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Portrait of Jay-Z in black and white swarovski crystals (partial shown here). Used with permission from Gemstone Creative.com

Album Four: Business as Usual

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Side A: Please Listen to My Demo
The question is whether hip-hop’s commercial viability is as great as The Big Payback claims it is. Our preconceived dichotomies are at play here as well, pitting the idealistic artist who is impervious to charts and album sales against the rapper willing to “sell out” for a hit record.  Music in hip-hop’s perpetually touted “golden age” has been characterized as “positive” and steadfastly in opposition to “going pop” or being “too commercial”. EPMD’s “Crossover” (1992), ironically employing a variant of the processed vocal hooks that have been ruling the ‘00s, is the quintessential song for rap’s perceived need for self-preservation.  In it, rappers are taken to task for “selling their soul” and changing their image to suit the sensibilities of pop and rhythm ‘n’ blues, all for what Gang Starr later in 1994 bundled under the banner of “mass appeal”.


Some argue that hip-hop has deteriorated. Where its excesses were once balanced by the “positive” and “uplifting” side of the art, the argument is that it has been riddled with violence and moral decay precipitated by its commercial and corporate annexation. Charnas takes issue with this stance from the outset, calling all of these assessments “unfair.” Although his characterization of hip-hop’s rise as a “triumph” is well taken, The Big Payback arrives at the conclusion without directly evaluating the side effects of hip-hop’s financial success and bankability, particularly as those side effects impact hip-hop consumers.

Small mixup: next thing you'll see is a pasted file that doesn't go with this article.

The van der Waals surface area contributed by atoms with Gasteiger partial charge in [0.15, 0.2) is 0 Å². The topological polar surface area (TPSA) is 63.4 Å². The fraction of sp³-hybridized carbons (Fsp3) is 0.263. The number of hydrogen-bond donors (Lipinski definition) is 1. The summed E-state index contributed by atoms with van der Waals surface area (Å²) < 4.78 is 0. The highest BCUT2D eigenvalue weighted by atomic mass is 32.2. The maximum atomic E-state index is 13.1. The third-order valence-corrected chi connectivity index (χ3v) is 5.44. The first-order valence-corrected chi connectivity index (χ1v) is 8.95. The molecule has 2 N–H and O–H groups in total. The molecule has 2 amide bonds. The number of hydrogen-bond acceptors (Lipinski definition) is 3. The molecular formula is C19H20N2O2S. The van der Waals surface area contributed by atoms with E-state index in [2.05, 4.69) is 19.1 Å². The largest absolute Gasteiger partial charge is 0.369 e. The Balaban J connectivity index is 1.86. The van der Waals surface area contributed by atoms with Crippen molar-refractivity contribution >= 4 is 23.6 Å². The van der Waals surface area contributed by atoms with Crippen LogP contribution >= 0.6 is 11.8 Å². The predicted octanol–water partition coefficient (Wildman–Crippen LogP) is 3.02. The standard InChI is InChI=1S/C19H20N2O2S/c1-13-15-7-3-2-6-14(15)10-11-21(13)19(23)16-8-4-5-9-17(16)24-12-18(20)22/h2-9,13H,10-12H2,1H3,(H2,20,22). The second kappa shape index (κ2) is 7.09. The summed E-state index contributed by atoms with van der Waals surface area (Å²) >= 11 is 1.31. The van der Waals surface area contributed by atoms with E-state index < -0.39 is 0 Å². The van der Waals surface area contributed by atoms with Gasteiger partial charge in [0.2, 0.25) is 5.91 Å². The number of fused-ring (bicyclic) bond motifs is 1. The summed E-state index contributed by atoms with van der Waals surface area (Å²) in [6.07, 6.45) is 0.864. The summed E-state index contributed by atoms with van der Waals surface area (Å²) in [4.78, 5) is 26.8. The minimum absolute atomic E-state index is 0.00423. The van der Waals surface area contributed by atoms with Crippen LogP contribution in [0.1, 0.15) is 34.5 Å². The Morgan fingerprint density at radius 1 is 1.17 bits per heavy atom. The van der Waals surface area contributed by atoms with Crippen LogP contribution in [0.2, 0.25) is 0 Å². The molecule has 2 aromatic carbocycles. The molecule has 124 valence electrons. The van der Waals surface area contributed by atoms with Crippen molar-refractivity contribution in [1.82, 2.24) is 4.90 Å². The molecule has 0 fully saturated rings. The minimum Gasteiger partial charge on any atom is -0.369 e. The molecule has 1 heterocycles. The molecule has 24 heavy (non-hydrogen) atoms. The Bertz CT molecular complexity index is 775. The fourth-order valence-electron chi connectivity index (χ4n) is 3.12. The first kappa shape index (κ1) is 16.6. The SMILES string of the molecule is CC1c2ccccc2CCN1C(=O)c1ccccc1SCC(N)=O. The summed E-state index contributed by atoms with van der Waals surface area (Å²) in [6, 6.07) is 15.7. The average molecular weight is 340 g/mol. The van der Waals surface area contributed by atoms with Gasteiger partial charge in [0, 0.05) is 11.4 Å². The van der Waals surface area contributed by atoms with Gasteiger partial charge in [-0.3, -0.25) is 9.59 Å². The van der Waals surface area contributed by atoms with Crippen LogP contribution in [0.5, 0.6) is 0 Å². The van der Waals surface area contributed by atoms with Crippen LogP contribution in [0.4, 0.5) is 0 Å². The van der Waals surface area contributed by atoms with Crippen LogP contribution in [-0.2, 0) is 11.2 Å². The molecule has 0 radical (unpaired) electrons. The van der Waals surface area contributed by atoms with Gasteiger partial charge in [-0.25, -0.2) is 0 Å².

To be honest, the point of The Big Payback isn’t to join a debate. Rather, the stated purpose is to examine the “business of hip-hop” and the “relationship between artist and merchant”. Nevertheless, this is something we often do, as admirers and critics of hip-hop: we are quick to point out how meaningful and revelatory hip-hop can be for the people it spreads to, but we tend to overlook what hip-hop means to its “core” audience.  Perhaps this is because it seems obvious that the “core” audience is rooting for hip-hop.  What we will find, however, is that hip-hop’s “core” consists of a diversity of ideas and views, so investigating what seems obvious is worth the effort.